Wednesday, November 05, 2008
Because they lack training, mental health professionals are misdiagnosing gifted and talented children and adults as having mental disorders. The characteristics of gifted/talented children and adults - particularly if not understood at school, home, or work - often are mistaken for significant behavioral or emotional problems that can be misdiagnosed as Attention-Deficit Hyperactivity Disorder, Oppositional Defiant Disorder, Obsessive-Compulsive Disorder, Conduct Disorder, or Bi-Polar Disorder... Parents and educators, therefore, must become more informed about these issues.
However, for other children and adults, their giftedness is related, but often overlooked, for diagnoses that are accurate such as Existential Depression, Bi-Polar, Obsessive-Compulsive Personality Disorder, Sleep Disorders or Multiple Personality Disorder. That is, these children and adults do indeed have dual diagnoses - giftedness and some disorder. It is important that the aspects related to giftedness not be overlooked or misunderstood by professionals.
This session provides information to help parents, educators, and health care professionals understand how they can differentiate gifted behaviors from behavioral pathology. Dr. Webb will describe commonalities and contrasts between the characteristics of gifted children and adults and the behaviors described in the DSM-IV that are used by mental health professionals to make differential diagnoses. In addition, Dr. Webb will discuss dual diagnoses and how treatment approaches with gifted children and adults often need to be modified. Sign up here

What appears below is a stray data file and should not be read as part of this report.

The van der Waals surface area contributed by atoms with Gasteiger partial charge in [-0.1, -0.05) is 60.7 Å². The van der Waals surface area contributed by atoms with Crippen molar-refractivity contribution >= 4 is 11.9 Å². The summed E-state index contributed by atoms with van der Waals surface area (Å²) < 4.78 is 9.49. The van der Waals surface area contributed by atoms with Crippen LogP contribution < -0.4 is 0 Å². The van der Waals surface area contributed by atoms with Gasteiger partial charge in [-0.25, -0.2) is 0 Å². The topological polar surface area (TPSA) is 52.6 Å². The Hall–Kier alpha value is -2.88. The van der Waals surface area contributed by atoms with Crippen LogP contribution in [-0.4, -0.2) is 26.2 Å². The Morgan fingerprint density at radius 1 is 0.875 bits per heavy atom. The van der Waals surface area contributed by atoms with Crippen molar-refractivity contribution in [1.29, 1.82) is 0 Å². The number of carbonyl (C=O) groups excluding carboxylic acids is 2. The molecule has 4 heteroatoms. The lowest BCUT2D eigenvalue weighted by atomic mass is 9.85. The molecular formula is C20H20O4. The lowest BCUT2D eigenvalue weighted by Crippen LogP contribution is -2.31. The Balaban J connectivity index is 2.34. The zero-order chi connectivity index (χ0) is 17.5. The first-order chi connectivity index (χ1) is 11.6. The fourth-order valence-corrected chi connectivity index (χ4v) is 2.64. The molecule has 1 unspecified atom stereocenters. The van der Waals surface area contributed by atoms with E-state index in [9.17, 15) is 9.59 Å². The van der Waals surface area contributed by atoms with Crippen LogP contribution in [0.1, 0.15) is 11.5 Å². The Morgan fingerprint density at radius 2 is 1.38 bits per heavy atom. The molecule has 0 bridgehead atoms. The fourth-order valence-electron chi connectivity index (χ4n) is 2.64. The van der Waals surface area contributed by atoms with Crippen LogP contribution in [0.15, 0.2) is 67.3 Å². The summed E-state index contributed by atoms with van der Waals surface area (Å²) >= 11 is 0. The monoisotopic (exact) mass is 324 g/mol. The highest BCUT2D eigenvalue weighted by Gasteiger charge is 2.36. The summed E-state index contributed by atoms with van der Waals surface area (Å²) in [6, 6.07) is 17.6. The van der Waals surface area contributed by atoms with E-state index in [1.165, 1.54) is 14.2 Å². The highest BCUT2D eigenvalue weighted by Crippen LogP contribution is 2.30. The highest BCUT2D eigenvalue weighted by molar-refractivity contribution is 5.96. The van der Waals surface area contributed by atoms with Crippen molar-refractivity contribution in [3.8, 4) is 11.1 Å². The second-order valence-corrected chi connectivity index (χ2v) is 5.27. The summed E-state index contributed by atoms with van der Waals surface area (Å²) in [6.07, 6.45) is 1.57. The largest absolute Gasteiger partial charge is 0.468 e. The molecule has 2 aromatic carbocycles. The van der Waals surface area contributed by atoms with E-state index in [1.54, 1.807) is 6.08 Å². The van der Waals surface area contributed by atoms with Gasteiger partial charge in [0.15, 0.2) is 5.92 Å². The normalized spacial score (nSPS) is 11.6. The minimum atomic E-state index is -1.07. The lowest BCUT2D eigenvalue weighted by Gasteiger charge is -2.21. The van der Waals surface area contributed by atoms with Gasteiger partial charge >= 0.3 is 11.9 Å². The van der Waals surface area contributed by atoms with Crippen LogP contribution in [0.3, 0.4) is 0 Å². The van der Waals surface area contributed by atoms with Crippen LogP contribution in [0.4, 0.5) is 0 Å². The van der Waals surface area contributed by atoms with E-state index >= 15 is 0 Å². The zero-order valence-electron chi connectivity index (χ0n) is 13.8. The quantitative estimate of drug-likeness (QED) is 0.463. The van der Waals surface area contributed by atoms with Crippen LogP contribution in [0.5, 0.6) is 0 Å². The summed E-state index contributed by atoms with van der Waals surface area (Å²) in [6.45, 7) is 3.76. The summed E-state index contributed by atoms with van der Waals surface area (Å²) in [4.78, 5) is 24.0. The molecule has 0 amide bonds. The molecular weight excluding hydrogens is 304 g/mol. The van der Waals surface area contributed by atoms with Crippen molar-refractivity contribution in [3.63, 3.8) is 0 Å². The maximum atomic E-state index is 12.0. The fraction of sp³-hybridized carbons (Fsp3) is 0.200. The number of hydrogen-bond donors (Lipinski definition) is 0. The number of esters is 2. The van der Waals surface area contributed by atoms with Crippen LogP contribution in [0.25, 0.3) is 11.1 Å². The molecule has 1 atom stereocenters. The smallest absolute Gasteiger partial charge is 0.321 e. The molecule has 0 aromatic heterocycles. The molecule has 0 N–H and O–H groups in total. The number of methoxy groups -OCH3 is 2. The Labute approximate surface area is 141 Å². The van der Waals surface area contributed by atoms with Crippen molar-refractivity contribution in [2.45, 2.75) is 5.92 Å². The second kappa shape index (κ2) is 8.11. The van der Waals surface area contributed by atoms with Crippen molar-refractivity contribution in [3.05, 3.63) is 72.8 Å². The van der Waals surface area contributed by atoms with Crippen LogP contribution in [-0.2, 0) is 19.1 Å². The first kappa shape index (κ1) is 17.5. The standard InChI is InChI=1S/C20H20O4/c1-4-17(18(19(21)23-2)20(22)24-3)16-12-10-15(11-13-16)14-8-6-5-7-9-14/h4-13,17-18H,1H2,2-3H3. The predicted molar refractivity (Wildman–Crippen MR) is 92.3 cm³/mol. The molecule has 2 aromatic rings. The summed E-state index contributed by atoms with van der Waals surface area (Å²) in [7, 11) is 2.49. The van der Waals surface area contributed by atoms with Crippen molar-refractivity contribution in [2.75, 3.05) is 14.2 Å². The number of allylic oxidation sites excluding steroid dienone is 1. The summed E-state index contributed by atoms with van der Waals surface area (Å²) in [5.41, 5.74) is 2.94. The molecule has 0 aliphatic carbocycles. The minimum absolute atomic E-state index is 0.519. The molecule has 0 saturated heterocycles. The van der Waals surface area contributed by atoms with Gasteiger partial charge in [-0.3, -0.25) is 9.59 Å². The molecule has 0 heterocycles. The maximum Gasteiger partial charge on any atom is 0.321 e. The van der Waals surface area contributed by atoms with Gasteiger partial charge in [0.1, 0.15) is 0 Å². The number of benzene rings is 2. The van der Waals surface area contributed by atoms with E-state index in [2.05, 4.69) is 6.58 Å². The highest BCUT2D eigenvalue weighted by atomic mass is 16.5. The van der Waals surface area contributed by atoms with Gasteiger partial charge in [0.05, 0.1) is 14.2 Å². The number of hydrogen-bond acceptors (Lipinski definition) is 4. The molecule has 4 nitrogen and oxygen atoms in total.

Dr. James T. Webb founded SENG in 1981, and is the lead author of award winning books including Misdiagnosis and Dual Diagnoses of Gifted Children and Adults, Guiding the Gifted Child, A Parent's Guide to Gifted Children, Grandparent's Guide to Gifted Children, and Gifted Parent Groups: The SENG Model. He was previously President of the American Association for Gifted Children, on the board of directors for the National Association for Gifted Children, President of the Ohio Psychological Association, and a member of the Council of Representatives of the American Psychological Association. Dr. Webb was recognized as one of the 25 most influential psychologists in a national survey published in Gifted Child Today. www.giftedbooks.com